The Guix package manager is a higly reproducable and stable package manager based on the Nix package manager. It wan made by the FSF, meaning that it allows ou to install a variety of 100% free software. The reproducability and saftey that comes with the Gnu Guix package manager is unrivaled. You may be tempted to install the “Gnu Guix System”, however you can instal the Gnu Guix package manager on any existing Gnu/Linux system. I am going to show you how you can install and use the Guix package manager.

What’s the benefit of using the guix package manager over nix? So you know everything is FOSS?


Sorry I don’t know much about this. Why would it be beneficial to install this in addition the package manager that’s already on my system?


The simplest answer is that it lets you get packages not available in your distribution, or newer versions of packages. However, Guix offers interesting features that typical GNU/Linux package managers do not:

  • package management on a per-user basis, each user has their own set of packages independent of the system packages (a “profile”), user can add/remove packages to their profile without needing root

  • operations on profiles are atomic, they can be rolled back if necessary. This is especially helpful when using Guix System, as it keeps track of previous generations of the system so in case you do break something you can just boot into the previous generation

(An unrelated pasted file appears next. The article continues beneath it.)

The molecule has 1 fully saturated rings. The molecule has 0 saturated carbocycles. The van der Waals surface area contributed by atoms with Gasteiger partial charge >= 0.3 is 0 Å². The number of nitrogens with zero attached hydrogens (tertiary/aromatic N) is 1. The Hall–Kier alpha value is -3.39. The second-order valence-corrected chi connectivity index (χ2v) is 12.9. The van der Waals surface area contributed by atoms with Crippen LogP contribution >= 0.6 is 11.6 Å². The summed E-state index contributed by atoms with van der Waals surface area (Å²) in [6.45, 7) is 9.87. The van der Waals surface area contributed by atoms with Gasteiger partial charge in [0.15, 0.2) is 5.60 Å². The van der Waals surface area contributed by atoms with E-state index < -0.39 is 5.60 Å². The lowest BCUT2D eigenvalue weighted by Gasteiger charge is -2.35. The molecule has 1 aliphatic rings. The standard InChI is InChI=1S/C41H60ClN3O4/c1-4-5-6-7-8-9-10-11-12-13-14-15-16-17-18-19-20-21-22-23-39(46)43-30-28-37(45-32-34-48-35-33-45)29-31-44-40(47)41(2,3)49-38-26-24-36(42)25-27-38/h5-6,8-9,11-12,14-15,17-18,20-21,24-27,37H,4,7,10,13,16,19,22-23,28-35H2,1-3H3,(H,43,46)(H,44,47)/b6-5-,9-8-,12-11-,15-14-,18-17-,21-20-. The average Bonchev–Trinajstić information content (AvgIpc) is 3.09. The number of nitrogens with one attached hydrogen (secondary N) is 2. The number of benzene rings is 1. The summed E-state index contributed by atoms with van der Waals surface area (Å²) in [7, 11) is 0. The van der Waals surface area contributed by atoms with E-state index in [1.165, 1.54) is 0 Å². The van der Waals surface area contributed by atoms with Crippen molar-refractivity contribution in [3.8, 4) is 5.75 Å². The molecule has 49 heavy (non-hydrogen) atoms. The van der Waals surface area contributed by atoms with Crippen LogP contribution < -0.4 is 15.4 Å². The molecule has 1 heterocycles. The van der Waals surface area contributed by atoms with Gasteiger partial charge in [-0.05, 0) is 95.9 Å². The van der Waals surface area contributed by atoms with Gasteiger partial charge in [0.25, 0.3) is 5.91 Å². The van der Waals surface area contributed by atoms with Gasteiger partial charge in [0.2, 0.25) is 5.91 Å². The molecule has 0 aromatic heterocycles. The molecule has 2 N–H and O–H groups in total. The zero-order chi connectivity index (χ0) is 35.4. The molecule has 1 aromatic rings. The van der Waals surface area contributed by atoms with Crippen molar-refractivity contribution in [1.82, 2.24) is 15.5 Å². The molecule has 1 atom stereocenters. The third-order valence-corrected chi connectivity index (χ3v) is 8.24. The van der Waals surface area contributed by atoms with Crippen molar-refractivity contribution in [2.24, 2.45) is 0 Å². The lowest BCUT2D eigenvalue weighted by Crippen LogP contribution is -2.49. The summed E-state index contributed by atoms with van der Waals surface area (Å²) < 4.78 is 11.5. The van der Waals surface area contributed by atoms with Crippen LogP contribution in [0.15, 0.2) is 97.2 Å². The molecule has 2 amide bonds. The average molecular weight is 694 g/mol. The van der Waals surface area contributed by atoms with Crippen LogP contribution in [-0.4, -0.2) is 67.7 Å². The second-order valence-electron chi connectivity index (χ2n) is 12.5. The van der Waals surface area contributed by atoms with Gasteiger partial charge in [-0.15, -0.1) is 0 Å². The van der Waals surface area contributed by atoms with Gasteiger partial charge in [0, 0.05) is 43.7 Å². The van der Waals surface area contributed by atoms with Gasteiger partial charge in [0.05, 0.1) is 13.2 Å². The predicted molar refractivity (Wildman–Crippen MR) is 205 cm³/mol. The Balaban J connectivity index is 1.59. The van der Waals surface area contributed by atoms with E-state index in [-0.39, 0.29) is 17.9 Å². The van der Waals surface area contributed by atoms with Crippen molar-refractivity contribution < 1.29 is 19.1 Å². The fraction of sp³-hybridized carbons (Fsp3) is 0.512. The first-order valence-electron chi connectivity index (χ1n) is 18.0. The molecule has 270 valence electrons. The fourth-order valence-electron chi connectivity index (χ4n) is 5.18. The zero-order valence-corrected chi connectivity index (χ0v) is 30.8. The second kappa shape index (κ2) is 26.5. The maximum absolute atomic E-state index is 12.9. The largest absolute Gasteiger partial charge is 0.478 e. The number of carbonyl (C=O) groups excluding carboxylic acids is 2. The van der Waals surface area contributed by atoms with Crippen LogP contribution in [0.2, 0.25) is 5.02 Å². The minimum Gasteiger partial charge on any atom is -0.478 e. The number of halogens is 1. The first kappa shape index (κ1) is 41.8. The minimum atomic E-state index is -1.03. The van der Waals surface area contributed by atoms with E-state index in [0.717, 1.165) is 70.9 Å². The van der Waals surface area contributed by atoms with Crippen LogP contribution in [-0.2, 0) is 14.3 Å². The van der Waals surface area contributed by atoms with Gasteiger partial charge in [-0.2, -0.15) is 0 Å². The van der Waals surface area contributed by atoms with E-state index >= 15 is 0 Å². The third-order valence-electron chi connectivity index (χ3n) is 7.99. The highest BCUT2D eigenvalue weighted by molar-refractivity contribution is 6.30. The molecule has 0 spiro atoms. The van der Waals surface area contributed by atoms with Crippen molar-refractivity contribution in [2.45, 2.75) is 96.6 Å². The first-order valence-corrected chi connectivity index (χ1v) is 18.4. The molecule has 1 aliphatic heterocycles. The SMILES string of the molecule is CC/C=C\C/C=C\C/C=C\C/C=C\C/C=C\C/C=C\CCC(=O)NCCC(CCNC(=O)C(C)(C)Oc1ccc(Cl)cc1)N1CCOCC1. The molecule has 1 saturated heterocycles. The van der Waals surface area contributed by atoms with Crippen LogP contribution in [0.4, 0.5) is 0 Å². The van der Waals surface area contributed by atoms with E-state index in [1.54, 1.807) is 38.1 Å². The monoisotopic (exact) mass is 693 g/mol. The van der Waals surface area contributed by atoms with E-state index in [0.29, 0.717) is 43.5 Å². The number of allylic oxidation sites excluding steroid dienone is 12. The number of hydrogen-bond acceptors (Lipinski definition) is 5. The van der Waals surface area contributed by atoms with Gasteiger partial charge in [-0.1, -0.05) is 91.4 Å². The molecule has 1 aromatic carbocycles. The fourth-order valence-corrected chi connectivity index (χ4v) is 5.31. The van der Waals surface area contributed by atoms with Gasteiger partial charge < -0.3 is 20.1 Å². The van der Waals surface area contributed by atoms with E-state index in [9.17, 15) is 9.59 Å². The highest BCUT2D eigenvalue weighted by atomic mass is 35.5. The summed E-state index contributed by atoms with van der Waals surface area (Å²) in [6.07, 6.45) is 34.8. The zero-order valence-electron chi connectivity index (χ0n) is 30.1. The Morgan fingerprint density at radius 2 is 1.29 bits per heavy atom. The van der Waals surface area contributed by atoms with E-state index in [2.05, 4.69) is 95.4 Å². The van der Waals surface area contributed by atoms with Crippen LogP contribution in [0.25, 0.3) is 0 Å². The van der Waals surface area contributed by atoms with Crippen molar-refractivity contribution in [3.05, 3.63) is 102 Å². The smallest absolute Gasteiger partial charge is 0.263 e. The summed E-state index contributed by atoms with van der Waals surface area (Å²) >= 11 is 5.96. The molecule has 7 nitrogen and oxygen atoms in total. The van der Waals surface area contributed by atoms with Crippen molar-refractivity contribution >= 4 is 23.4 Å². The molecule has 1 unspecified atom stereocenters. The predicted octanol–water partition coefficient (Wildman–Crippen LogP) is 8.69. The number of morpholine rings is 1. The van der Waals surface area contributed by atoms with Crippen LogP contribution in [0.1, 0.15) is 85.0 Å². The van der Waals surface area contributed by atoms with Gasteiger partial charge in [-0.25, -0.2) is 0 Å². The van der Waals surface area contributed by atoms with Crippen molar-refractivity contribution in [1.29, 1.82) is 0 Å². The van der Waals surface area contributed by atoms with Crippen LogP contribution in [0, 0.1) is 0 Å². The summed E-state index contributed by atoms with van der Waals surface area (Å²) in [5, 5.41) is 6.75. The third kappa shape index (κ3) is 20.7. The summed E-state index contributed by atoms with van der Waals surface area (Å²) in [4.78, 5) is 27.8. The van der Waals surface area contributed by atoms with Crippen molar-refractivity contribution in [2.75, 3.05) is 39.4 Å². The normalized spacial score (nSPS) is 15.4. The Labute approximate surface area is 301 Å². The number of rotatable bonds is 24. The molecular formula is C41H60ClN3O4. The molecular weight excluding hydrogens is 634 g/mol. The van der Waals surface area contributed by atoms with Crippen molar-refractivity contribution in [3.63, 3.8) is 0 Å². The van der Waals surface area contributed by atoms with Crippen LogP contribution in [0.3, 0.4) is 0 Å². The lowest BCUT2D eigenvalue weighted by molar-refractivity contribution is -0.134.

• Reproducible builds are a big focus of the Guix project, and the Guix builder does its best to ensure builds are reproducible (e.g. zeroing all timestamps, cutting off network access and so on)

  • package transformations - i.e. build from git commit X, with patch Y, etc.

  • Functional package management: a package is defined in Guile Scheme and takes an “origin” (source git repository or tarball) and set of “input” packages, and produces one or more files in the “store.” Each package knows only about the set of inputs given to it; the build process cannot make network connections or pollute the system outside the build environment.

  • Channels (i.e. package repositories) are simply git repos containing Guile modules. Once you know how to define packages in Scheme it’s fairly simple to just put them up in a git repo online. Guix is a source-based distribution so you don’t even have to build any packages, the package manager will do that

  • An environment is a temporary profile containing the set of dependencies for a given package, meant to more easily get started in hacking on a single package.


Thanks for the info!


Unrelated question: I am tired of what I consider bloat on Xfce. Trying to remove packages such as Adwaita theme or Xburn removes many, many (over 30 sometimes) seemingly unrelated packages that I wanted to keep. I’d like to pick and choose apps (many from Xfce). Will LxQt be a good choice? I’m too cowardly to try WM i3 just yet. I hated KDE. Is there a difference testing out LxQt in a VM or live usb - I am able to do either or both. I use Debian.


Iirc, Adwaita is the default theme for Gnome and thus most GTK apps. That’s why a lot of packages pull it in as a dependency.

From Wikipedia, the free encyclopedia

Linux is a family of open source Unix-like operating systems based on the Linux kernel, an operating system kernel first released on September 17, 1991 by Linus Torvalds. Linux is typically packaged in a Linux distribution (or distro for short).

Distributions include the Linux kernel and supporting system software and libraries, many of which are provided by the GNU Project. Many Linux distributions use the word “Linux” in their name, but the Free Software Foundation uses the name GNU/Linux to emphasize the importance of GNU software, causing some controversy.

Community icon by Alpár-Etele Méder, licensed under CC BY 3.0

  • 0 users online
  • 20 users / day
  • 57 users / week
  • 165 users / month
  • 443 users / 6 months
  • 4.81K subscribers
  • 1.76K Posts
  • Modlog